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Niesenbaum wins heavyweight division as Duke wrestling struggles at Keystone Classic

<p>Duke's Jonah Niesenbaum continued a red-hot start to his senior season with a heavyweight victory in Philadelphia.</p>

Duke's Jonah Niesenbaum continued a red-hot start to his senior season with a heavyweight victory in Philadelphia.

In collegiate wrestling, amazing individual efforts don't necessarily ensure a good team result. 

Unfortunately for Duke, its wrestling fell victim to this veracity Sunday at the Keystone Classic in Philadelphia. On an individual level, a few Blue Devils had an amazing weekend while the team placed ninth out of 11 schools. Senior captain Jonah Niesenbaum continued his excellent grappling, winning the heavyweight division in a tight overtime contest. Redshirt junior Patrick Rowald also excelled, finishing in seventh place overall at 149 pounds after entering the tournament as an unranked competitor. 

However, as a team Duke struggled mightily, with Jarred Papcsy, Drake Doolittle, Connor Barket and Conor Becker all eliminated in the Round of 16 at their respective weights. Nick Tattini and Preston Decker fared worse at 157 pounds, both dispatched in the Round of 32 while junior Logan Agin got into an awkward tangle and had to retire with a knee injury. 

“We have got to have more from our upper weights,” head coach Glen Lanham said Monday. “Some guys … have to show better.”

Duke struggled on bottom, giving away vital riding time points to the opponents after working on escaping from bottom all week leading up to the Keystone Classic.

“Guys struggle getting out from bottom, [and] we had a really good week of preparation for that,” said Lanham. “We trained to close those matches out. It’s really hurting us.” 

Nonetheless, there were still some brilliant moments for the Blue Devils. Niesenbaum wreaked havoc in the 285-pound division with impressive victories, including knocking off No. 22 Ben Goldin of Pennsylvania. Niesenbaum saved his best performance of the day for last, clawing his way to a 3-1 overtime victory over No. 15 Hunter Catka from Virginia Tech in the championship bout.

“[Niesenbaum] beat an ACC foe that has really dominated him the last two times they wrestled,” Lanham said of the finals. “Great, great performance for him.”

The impressive tournament should earn Niesenbaum a ranking, making him the first Duke grappler to earn the honor this season.

Another highlight of the day was Rowland finishing 7th at 149 lbs. Entering the tournament unranked and wrestling up a weight class, the odds were certainly stacked against him. Nevertheless, an impressive 4-2 victory over Dom Findora of Drexel secured Rowland hardware for his efforts.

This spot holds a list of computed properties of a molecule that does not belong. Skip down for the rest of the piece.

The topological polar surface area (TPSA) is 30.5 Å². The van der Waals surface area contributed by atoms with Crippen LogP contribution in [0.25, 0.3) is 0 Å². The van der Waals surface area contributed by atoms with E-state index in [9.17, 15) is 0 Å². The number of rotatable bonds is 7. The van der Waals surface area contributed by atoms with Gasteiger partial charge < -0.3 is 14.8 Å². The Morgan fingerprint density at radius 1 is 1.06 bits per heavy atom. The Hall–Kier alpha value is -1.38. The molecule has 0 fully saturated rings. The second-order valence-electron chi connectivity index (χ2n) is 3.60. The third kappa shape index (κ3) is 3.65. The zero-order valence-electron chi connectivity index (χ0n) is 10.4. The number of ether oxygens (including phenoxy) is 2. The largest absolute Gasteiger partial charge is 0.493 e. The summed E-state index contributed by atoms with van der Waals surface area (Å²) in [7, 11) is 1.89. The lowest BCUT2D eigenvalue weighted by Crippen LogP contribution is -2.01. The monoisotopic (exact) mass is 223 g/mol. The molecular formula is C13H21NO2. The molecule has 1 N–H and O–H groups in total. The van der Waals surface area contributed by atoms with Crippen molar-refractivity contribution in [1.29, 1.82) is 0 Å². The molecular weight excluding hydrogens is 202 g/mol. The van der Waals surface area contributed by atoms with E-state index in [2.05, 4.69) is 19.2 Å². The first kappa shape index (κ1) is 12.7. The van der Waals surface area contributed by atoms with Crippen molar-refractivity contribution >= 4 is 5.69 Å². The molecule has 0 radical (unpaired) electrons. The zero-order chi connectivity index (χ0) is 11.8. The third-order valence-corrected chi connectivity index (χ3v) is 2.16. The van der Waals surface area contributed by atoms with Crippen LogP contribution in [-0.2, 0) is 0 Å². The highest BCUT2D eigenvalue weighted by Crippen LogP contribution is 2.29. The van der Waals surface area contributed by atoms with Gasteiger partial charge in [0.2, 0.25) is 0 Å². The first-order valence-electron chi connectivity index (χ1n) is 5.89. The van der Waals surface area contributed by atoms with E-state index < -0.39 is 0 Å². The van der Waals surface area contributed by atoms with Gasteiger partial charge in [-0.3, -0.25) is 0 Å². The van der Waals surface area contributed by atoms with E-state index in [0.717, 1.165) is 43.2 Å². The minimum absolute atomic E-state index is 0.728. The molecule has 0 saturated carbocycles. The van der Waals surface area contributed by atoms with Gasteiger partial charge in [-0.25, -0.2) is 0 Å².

“Patrick went out and wrestled really hard,” coach Lanham remarked. “I think moving up a weight helped him a little bit. He’s really starting to put it together.”

In the most unfortunate moment of the day, 125-pound grappler Agin got caught in an awkward tangle, which resulted in a knee injury and retirement in his match against Desmond Pleasant of Drexel. The loss of Agin would be a real blow to the team, who has found success thus far; just last week he finished third at the Battle at The Citadel. Luckily, the worst-case scenario seems to have been avoided. 

“Our trainer said that he has stability in the knee, so we know that means that it’s not an ACL,” Lanham said. “He’s going to see the doctor this afternoon”

Questions surround the Blue Devils moving forward at 157 pounds, as the freshman Tattini wrestled his fifth and final meet allowed under the new redshirt rules. However, Tattini and Lanham seem prepared to burn his redshirt and allow the Crown Point, Ind., native to develop in matches. 

“We’re probably going to lean towards wrestling him,” Lanham said of Tattini. “We think this can be a good year for him to grow with competition.”

The Blue Devils continue their road trip Sunday with duals against VMI and Franklin and Marshall. In the meantime, the team will be focused and drilled on improving from the bottom position.

“We got to have a couple of days of really just saying, 'Hey guys, this is what we’ve got to work on,'” Lanham said.


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